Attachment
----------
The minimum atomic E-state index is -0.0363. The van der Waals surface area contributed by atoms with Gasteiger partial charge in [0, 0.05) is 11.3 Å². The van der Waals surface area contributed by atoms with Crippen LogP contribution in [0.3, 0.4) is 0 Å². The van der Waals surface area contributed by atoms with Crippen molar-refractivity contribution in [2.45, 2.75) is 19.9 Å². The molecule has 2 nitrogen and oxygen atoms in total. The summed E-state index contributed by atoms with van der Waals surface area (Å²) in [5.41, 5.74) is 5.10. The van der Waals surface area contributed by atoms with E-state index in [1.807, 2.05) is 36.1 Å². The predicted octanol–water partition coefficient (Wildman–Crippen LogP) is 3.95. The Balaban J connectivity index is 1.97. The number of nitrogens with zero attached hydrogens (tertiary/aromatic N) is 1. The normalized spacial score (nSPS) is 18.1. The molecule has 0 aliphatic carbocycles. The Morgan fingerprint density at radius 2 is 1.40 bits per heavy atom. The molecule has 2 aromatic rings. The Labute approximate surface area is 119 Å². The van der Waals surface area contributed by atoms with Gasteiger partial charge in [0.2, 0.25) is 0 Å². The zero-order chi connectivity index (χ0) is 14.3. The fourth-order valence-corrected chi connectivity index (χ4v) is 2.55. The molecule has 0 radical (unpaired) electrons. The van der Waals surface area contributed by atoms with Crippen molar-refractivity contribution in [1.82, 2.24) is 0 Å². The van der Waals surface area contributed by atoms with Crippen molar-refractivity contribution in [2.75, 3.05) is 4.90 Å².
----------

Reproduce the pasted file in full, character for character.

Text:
The minimum atomic E-state index is -0.0363. The van der Waals surface area contributed by atoms with Gasteiger partial charge in [0, 0.05) is 11.3 Å². The van der Waals surface area contributed by atoms with Crippen LogP contribution in [0.3, 0.4) is 0 Å². The van der Waals surface area contributed by atoms with Crippen molar-refractivity contribution in [2.45, 2.75) is 19.9 Å². The molecule has 2 nitrogen and oxygen atoms in total. The summed E-state index contributed by atoms with van der Waals surface area (Å²) in [5.41, 5.74) is 5.10. The van der Waals surface area contributed by atoms with E-state index in [1.807, 2.05) is 36.1 Å². The predicted octanol–water partition coefficient (Wildman–Crippen LogP) is 3.95. The Balaban J connectivity index is 1.97. The number of nitrogens with zero attached hydrogens (tertiary/aromatic N) is 1. The normalized spacial score (nSPS) is 18.1. The molecule has 0 aliphatic carbocycles. The Morgan fingerprint density at radius 2 is 1.40 bits per heavy atom. The molecule has 2 aromatic rings. The Labute approximate surface area is 119 Å². The van der Waals surface area contributed by atoms with Gasteiger partial charge in [0.2, 0.25) is 0 Å². The zero-order chi connectivity index (χ0) is 14.3. The fourth-order valence-corrected chi connectivity index (χ4v) is 2.55. The molecule has 0 radical (unpaired) electrons. The van der Waals surface area contributed by atoms with Crippen molar-refractivity contribution in [1.82, 2.24) is 0 Å². The van der Waals surface area contributed by atoms with Crippen molar-refractivity contribution in [2.75, 3.05) is 4.90 Å².